Poems of Meng Jiao
Seeing off my cousin who is returning home from Ying
You leave on a southeast evening.
I have no northwest dreams.
Who said parting is easy for the poor?
The poor are weighed down with more worries.
Dawn's colors drag away the moonlight.
The traveler follows all the other travelers' paths.
Chu's mighty waves are all swept away.
An urge to travel -- who does it bring together?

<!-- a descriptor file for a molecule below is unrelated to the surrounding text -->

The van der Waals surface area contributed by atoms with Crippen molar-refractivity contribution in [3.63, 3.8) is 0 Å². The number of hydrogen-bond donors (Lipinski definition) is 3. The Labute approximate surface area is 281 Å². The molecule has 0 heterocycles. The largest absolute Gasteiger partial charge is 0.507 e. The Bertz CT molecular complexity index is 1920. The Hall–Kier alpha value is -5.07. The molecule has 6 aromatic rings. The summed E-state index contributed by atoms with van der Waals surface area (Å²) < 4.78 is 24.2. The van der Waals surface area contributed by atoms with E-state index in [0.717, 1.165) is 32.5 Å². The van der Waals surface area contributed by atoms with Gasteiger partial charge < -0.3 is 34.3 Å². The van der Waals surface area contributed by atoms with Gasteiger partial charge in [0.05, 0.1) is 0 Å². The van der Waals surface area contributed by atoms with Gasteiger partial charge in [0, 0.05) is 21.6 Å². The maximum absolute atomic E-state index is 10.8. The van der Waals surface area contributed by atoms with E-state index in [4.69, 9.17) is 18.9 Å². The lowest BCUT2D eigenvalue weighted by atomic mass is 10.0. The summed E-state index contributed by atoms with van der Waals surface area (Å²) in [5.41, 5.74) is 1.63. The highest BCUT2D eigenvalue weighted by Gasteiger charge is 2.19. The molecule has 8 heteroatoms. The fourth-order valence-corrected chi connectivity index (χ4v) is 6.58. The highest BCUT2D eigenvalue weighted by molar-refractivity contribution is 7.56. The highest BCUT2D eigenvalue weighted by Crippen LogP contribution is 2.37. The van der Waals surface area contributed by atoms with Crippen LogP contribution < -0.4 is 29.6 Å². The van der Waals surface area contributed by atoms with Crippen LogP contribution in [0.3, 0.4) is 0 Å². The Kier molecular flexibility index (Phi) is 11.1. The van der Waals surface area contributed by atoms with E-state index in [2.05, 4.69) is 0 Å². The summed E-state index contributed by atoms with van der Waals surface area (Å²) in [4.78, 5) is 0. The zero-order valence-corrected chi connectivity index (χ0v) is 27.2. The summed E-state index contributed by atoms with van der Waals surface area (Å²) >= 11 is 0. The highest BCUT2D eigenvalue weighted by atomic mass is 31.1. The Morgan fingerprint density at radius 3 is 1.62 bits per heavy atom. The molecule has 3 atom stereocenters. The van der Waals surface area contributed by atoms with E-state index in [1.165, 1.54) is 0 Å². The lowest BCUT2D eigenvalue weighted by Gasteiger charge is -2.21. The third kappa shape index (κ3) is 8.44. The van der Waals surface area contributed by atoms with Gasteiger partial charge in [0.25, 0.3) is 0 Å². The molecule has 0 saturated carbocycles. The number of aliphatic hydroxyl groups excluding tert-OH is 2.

Ying is the old capital of Chu. This poem shows that Meng Jiao, an experienced wanderer, has come to appreciate the joys of family and of staying put. Most serious spiritual teachings emphasize that there is nowhere to go; it's best to be yourself right here. 秋风 (autumn winds) in line 7 I take as an allusion to 秋风扫落叶 or "old things are swept away", great waves of culture as well as leaves. 夺 is what the sunlight does to the moonlight in this poem and what the brigands do to Bai Juyi in "Below Purple Pavillion" when he's trying to eat dinner.